Sporting Advent Calendar #15: Usain Bolt ensures good wins over evil
After returning from two doping offences Justin Gatlin went up against Usain Bolt
Usain Bolt performs his signature pose with his gold medal after beating Justin Gatlin at the World Championships. Photo: Getty Images
It was billed - some say nauseatingly so - as the race between good and evil. It was won by Usain Bolt, and while at the time anyway it also felt like a victory for the entire sport of athletics, rarely has 100 metres of running added up to so much more than the sum of its parts.
Rarely has 9.79 seconds felt like such an eternity, either, and even if Usain had run faster, never did he need to run so hard, for so long.
Because inside Beijing’s steamy Bird’s Nest, at the end of August, they lined up for the final of the men’s 100 metres with more than just a World Championship title at stake: it was the race to save the face of the sport - only temporarily, as things turned out - and so the entire athletics world was holding its collective breath.
That’s because the man Bolt needed to beat was the American Justin Gatlin, now apparently dominant in the event in recent years, having returned from two doping offences in 2011: So, and whatever about Bolt being the hero and Gatlin the villain, it promised to be spectacularly close.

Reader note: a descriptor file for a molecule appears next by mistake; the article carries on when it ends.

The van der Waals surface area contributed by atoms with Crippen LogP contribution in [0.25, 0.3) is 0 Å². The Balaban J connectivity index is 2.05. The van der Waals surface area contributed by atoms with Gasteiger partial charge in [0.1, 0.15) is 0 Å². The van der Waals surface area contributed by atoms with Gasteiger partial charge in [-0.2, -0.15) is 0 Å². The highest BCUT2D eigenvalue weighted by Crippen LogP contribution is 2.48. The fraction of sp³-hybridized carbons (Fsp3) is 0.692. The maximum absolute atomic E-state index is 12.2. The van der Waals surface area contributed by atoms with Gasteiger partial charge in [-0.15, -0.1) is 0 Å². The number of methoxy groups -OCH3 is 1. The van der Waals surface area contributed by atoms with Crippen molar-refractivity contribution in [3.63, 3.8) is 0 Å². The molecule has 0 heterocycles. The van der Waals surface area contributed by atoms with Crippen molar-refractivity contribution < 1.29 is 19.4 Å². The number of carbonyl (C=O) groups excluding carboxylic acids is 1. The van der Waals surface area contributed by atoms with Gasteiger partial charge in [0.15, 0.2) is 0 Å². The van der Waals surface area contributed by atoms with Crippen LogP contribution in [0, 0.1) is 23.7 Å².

And so it proved - Bolt running flat out all the way to the finish line, before hurling himself over it. It was among the most perfectly necessary executions of the event ever seen. When it came down to it, it wasn’t just Bolt’s speed that won it for him, but clearly his own belief, too.
Gatlin, as both his heats and semi-final suggested he would, stole an advantage from the starting blocks. He was up on Bolt at 50 metres and after that Bolt had to pull hard on every one of his enormous strides just to get level. Only in the final few metres, as Gatlin suddenly wilted, did Bolt get his big broad chest in front. Gatlin was timed at 9.80, behind Bolt’s season best of 9.79.
“I definitely think this was my hardest race,” Bolt admitted. “I’ve been through a lot this season, and it’s been rough. Coming back from injury I’ve had a lot of doubters, it’s been a tough road, so for me to come to the championships and defend my title is a good feeling.”
Had Gatlin won, the American with two previous doping convictions and seemingly no remorse whatsoever for his shadowy past, it’s hard to know how anyone could have celebrated it.
Then, later in the week, there was a reprise, only this time it wasn’t just another shootout between hero and villain: there was a near massacre after Bolt won the 200m title, as he taken out by a cameraman during his victory lap.
Yet not even that could stop Bolt. The big Jamaican simply rolled back on himself, recovering magnificently, before promptly resuming his victory lap. Much to the relief of everyone inside the Bird’s Nest. The man billed as the saviour of athletics appeared invincible in every sense.
The sport itself, however, would face far bigger battles before the year was out.